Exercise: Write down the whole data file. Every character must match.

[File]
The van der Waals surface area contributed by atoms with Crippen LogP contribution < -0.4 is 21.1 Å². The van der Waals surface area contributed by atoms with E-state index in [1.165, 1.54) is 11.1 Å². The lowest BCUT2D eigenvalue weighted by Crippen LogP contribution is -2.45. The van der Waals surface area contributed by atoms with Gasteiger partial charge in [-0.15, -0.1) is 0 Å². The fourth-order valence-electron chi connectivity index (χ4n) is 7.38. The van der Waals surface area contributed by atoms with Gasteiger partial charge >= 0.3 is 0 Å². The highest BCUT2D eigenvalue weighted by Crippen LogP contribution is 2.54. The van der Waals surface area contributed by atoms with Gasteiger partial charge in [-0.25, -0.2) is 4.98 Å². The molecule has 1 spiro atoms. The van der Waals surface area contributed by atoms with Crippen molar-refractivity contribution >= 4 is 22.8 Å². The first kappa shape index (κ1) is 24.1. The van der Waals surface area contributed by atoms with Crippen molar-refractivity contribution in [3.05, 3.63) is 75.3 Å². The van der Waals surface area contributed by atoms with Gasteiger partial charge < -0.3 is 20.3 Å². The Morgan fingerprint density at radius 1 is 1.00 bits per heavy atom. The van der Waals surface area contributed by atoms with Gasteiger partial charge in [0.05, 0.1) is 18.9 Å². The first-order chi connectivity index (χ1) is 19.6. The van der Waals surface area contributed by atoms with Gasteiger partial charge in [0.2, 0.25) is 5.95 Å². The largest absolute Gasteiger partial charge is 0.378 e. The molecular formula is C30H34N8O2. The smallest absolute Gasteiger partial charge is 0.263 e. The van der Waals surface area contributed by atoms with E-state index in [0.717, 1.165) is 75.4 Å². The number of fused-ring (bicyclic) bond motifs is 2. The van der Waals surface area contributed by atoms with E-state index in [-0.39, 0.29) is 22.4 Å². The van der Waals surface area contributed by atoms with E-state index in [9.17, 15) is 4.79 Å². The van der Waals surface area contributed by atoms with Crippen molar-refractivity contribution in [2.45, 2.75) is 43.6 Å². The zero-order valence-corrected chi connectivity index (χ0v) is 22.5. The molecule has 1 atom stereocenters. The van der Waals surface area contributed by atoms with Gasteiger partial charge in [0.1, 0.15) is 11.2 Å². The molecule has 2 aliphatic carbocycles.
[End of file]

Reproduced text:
The van der Waals surface area contributed by atoms with Crippen LogP contribution < -0.4 is 21.1 Å². The van der Waals surface area contributed by atoms with E-state index in [1.165, 1.54) is 11.1 Å². The lowest BCUT2D eigenvalue weighted by Crippen LogP contribution is -2.45. The van der Waals surface area contributed by atoms with Gasteiger partial charge in [-0.15, -0.1) is 0 Å². The fourth-order valence-electron chi connectivity index (χ4n) is 7.38. The van der Waals surface area contributed by atoms with Gasteiger partial charge >= 0.3 is 0 Å². The highest BCUT2D eigenvalue weighted by Crippen LogP contribution is 2.54. The van der Waals surface area contributed by atoms with Gasteiger partial charge in [-0.25, -0.2) is 4.98 Å². The molecule has 1 spiro atoms. The van der Waals surface area contributed by atoms with Crippen molar-refractivity contribution >= 4 is 22.8 Å². The first kappa shape index (κ1) is 24.1. The van der Waals surface area contributed by atoms with Crippen molar-refractivity contribution in [3.05, 3.63) is 75.3 Å². The van der Waals surface area contributed by atoms with Gasteiger partial charge < -0.3 is 20.3 Å². The Morgan fingerprint density at radius 1 is 1.00 bits per heavy atom. The van der Waals surface area contributed by atoms with Gasteiger partial charge in [0.05, 0.1) is 18.9 Å². The first-order chi connectivity index (χ1) is 19.6. The van der Waals surface area contributed by atoms with Gasteiger partial charge in [0.2, 0.25) is 5.95 Å². The largest absolute Gasteiger partial charge is 0.378 e. The molecular formula is C30H34N8O2. The smallest absolute Gasteiger partial charge is 0.263 e. The van der Waals surface area contributed by atoms with E-state index in [0.717, 1.165) is 75.4 Å². The number of fused-ring (bicyclic) bond motifs is 2. The van der Waals surface area contributed by atoms with E-state index in [-0.39, 0.29) is 22.4 Å². The van der Waals surface area contributed by atoms with E-state index in [9.17, 15) is 4.79 Å². The van der Waals surface area contributed by atoms with Crippen molar-refractivity contribution in [2.45, 2.75) is 43.6 Å². The zero-order valence-corrected chi connectivity index (χ0v) is 22.5. The molecule has 1 atom stereocenters. The van der Waals surface area contributed by atoms with Gasteiger partial charge in [0.1, 0.15) is 11.2 Å². The molecule has 2 aliphatic carbocycles.